How is potash shake-up affecting local industry?
Published Wednesday, July 31, 2013 7:01PM ADT
The potash industry has seen prices and company shares plunge, in response to events on the other side of the planet.
However, one of the region’s biggest industrial employers says it is business as usual in the Maritimes, despite turmoil elsewhere.
“We’re here for the long term,” says Stewart Brown, mine manager at Potash Corp. “The investments that we’ve made in Saskatchewan and here in New Brunswick are here for the long term.”
The $20-billion global potash market was thrown into disarray this week with the collapse of a European cartel. Some analysts predict the price of potash will plunge by 25 per cent.
However, Potash Corp says it has weathered market volatility in the past.
“In the 30 or 40 years that Potash Corp has been mining potash in Saskatchewan and New Brunswick, the price has gone up and the price has gone down,” says Brown. “It is a cyclical business. There are times we have to shut down our operations due to lack of sales, but at the end of that, we go back into business and do what we do best.”
Hundreds of mining jobs in New Brunswick depend on potash exports. The mine is a pillar of the Sussex economy, but the economic impact reaches far beyond the town, throughout southern New Brunswick and into the Port of Saint John.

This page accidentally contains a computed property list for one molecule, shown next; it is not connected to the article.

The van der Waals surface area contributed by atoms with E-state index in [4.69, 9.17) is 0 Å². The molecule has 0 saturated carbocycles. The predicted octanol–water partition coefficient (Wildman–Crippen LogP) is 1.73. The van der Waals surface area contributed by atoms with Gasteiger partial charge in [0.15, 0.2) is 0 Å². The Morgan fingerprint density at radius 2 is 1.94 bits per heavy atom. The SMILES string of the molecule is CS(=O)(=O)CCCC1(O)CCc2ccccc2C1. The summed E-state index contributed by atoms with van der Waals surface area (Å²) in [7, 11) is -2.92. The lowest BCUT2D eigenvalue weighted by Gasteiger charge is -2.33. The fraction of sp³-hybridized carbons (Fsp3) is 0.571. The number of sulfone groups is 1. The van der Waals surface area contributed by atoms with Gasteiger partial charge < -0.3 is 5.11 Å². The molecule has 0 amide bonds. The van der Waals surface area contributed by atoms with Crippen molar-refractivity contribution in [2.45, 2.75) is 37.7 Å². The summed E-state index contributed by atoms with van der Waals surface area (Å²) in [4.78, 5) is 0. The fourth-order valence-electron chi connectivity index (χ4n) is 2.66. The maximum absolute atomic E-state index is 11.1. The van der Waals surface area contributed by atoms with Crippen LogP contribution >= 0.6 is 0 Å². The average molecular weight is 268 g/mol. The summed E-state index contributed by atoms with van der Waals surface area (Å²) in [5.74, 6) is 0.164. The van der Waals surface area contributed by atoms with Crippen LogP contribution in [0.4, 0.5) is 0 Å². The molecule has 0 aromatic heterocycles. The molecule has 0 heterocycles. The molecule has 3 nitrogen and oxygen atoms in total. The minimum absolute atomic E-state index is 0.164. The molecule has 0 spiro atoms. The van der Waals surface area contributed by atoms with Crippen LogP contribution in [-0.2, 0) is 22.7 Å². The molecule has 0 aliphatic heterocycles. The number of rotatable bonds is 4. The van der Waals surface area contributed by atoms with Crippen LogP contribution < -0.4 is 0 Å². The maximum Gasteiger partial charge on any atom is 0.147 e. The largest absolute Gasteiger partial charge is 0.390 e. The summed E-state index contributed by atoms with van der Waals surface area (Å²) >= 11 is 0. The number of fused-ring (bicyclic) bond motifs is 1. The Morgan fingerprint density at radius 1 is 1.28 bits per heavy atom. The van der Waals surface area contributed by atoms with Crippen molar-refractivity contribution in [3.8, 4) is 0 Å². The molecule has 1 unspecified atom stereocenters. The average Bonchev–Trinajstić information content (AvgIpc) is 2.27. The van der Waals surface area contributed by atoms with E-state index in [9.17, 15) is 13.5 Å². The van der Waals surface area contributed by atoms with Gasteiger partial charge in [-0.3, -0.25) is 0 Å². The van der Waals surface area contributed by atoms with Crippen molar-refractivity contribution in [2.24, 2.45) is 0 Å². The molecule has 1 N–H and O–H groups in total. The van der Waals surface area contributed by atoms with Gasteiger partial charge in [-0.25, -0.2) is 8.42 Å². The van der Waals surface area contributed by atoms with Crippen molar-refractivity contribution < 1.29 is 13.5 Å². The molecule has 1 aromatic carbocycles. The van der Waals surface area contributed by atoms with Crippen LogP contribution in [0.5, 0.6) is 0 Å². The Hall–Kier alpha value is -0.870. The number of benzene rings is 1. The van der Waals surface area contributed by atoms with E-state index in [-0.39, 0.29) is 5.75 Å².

Construction of a new mine - a $1.7-billion mega project - is nearing completion and according to the province’s natural resources minister, Bruce Northrup, that project assures a long-term future.
“When you spend $1.7 billion on an expansion, they’ve done their homework and they’re going to be here for a long time,” says Northrup. “My understanding is that the quantity of potash and salt that they mine, there is at least 40 or 50 years.”
Another, more recent player in the industry is also offering reassurances. Atlantic Potash Corporation is exploring near Sussex, with an eye to opening another mine and perhaps a fertilizer plant in Saint John.
In a statement, the company says it is monitoring the situation and at this time their plans have not changed.
With files from CTV Atlantic's Mike Cameron